“Not at trivia.”

Dave glanced at Teyla and Ronon and Dr. Jackson, but they seemed completely unfazed by the tension between John and Dr. McKay.

Dr. McKay added, sounding sulky, “You never told me you had a brother.”

“You never told me you had a sister till right before she was going to arrive,” John shot back.

“You never told me you were smart.”

“You call everyone stupid, even people who are actually smart, like Zelenka. And I kick your ass at chess. That has to count for something.”

“John’s always kicked everyone’s ass at chess,” Dave offered.

Dr. McKay blinked at him. Then his expression lit up. “You probably know all kinds of embarrassing things about John. Share!”

“Now is not the time,” John said. “Do you have building specs or what?”

“There’s no better time,” Dr. McKay protested, and then added, “Yes. Building specs uploaded to the LSD.”

John fished a little pale handheld device from one of his massive pockets and switched it on. “Okay.”

“And I’m patched into the security feed. Smartest man in two galaxies.”

Dave blinked at him. “Why two galaxies?”

Dr. Jackson cleared his throat pointedly.

“Oh. It’s just - better than an entire planet, but not so egotistical as the entire universe.” Dr. McKay hunched his shoulders, and then audio spilled from his laptop. “Of course their security system has mics. That’s not at all creepy.”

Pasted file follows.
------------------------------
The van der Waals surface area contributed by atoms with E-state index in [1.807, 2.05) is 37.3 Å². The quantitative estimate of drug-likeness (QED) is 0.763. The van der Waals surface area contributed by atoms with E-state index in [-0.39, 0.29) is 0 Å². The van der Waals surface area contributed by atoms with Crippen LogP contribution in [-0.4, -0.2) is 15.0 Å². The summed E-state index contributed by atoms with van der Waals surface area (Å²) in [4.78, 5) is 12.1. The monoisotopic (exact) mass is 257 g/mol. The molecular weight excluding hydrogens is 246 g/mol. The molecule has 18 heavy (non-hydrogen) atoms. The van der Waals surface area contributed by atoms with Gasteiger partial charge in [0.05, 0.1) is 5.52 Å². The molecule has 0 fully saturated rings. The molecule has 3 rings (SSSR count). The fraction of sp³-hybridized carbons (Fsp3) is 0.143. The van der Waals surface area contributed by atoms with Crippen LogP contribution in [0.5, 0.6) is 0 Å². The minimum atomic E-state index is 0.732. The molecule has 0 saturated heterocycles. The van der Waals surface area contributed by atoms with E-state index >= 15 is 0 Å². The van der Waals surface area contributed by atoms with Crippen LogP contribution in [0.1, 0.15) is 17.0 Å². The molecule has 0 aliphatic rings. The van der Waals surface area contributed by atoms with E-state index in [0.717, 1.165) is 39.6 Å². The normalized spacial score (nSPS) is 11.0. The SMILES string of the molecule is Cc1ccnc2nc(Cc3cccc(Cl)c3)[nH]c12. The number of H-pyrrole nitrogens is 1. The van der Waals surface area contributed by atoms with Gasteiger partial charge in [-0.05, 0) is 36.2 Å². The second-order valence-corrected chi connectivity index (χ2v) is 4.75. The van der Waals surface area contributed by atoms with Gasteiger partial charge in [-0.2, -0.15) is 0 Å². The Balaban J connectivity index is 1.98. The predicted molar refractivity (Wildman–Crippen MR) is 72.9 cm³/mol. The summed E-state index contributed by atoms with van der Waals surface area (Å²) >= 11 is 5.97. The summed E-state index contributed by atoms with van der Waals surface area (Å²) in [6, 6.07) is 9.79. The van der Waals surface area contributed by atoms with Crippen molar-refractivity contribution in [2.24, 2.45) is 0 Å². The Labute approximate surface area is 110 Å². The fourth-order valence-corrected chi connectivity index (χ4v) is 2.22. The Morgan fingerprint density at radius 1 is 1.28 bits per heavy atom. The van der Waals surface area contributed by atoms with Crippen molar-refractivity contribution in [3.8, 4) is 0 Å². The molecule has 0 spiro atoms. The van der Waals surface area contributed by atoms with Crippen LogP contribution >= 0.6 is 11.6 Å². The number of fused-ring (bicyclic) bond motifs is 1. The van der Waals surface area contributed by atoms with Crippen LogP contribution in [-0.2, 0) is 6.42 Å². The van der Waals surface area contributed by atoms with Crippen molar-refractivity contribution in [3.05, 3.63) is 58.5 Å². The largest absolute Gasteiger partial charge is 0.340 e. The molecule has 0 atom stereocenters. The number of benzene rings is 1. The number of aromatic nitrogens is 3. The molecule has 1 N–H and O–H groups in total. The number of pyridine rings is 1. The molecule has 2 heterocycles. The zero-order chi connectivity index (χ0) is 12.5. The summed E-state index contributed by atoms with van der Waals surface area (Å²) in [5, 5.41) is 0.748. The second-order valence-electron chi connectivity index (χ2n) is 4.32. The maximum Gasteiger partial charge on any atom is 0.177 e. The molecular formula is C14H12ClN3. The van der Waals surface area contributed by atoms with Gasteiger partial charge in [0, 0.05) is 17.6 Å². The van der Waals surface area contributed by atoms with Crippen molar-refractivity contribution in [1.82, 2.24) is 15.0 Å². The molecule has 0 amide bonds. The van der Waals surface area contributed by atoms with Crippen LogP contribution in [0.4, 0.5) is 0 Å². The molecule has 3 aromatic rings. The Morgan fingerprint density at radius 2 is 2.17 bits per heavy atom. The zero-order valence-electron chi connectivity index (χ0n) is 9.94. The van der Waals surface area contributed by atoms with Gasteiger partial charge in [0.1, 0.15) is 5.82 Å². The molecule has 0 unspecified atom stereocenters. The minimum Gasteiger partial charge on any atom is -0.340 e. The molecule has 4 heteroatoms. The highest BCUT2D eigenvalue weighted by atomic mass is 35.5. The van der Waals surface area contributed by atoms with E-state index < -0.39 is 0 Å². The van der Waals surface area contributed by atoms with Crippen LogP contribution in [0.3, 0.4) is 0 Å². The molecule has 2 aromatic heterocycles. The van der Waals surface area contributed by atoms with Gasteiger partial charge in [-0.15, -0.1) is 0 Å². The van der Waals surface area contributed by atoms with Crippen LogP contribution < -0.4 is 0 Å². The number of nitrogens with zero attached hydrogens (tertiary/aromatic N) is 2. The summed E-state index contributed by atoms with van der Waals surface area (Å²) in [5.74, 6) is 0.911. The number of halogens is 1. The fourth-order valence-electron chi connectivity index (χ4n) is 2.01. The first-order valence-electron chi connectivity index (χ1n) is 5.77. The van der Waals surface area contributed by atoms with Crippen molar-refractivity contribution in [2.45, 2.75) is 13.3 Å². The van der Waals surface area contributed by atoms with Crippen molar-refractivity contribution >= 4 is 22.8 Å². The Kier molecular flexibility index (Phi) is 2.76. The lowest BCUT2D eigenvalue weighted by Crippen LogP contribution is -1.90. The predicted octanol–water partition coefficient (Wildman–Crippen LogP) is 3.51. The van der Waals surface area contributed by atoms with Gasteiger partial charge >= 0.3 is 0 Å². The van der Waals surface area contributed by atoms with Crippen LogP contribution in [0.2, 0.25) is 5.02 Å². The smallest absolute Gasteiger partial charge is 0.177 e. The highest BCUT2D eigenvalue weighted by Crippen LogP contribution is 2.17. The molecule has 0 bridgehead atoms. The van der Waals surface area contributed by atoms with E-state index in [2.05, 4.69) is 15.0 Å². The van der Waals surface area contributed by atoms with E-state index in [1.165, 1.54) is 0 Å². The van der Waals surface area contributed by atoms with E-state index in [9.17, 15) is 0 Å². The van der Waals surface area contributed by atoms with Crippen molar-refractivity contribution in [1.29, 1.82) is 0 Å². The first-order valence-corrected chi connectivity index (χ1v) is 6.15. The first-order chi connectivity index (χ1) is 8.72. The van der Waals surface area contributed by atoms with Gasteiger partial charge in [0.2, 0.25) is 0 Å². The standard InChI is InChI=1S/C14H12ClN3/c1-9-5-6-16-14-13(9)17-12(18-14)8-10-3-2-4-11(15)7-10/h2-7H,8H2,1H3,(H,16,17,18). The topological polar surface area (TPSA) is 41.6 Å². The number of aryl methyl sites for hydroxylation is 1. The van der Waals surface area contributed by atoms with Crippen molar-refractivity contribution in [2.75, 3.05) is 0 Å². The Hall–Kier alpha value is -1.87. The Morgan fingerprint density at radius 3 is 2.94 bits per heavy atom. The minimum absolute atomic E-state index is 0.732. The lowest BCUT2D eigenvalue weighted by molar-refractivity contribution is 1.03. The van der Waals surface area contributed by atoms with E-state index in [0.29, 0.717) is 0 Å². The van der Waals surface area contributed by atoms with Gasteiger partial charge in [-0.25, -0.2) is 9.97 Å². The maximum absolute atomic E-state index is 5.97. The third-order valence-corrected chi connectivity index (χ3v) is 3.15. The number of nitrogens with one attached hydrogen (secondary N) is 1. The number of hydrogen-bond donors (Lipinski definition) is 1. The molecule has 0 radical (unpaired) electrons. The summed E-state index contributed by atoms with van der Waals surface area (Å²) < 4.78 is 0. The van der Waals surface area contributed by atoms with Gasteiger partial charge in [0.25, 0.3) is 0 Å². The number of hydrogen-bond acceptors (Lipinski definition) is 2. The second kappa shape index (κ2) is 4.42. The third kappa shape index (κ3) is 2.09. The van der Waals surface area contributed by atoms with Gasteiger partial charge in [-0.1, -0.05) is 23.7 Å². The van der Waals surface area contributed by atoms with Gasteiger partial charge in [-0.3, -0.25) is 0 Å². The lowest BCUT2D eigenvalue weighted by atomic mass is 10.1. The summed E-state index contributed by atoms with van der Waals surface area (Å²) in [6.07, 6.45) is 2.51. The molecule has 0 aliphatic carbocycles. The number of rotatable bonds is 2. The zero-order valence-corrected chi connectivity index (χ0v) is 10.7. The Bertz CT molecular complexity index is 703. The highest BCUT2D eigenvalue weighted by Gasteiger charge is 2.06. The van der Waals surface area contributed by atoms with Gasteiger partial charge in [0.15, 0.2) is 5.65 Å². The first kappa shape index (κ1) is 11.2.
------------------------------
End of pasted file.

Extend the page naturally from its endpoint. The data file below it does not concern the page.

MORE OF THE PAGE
Dave frowned. “That’s not a language I recognize. Is it Middle Eastern? Did terrorists take my little girls?” He scooted closer to Dr. McKay.

Dr. Jackson’s expression was grim. “Few people would recognize this language. It’s a very obscure dialect.”

“What are they saying?” Teyla asked.

Dr. Jackson’s brow furrowed. “The leader of the operation is code-named Artemis. The girls are safe and unharmed for now, but they’re refusing food and water - probably from anti-kidnapping training. They think anything offered to them is drugged.”

“Smart girls,” Ronon said.

“They want to make sure the girls have what they want before they reach out to Sheppard,” Jackson continued, listening intently.

“What could my girls possibly have that these people want?” Dave asked. His throat closed. Would the kidnappers hurt Anna and Clara if they didn’t have what they wanted?

John reached into his pocket, fished out a silver ball, lobbed it across the van. Dr. Jackson caught it, and it lit up. He tossed it to Ronon, and it winked out. Ronon tossed it to Teyla, and it remained dim. Teyla tossed it to Dr. McKay, who fumbled it and almost dropped it, but it lit up.

He rolled his eyes. “So mature. Thank you.” And he handed it to Dave.

It remained lit on his palm, was warm and - buzzing. Not against his skin but in his head.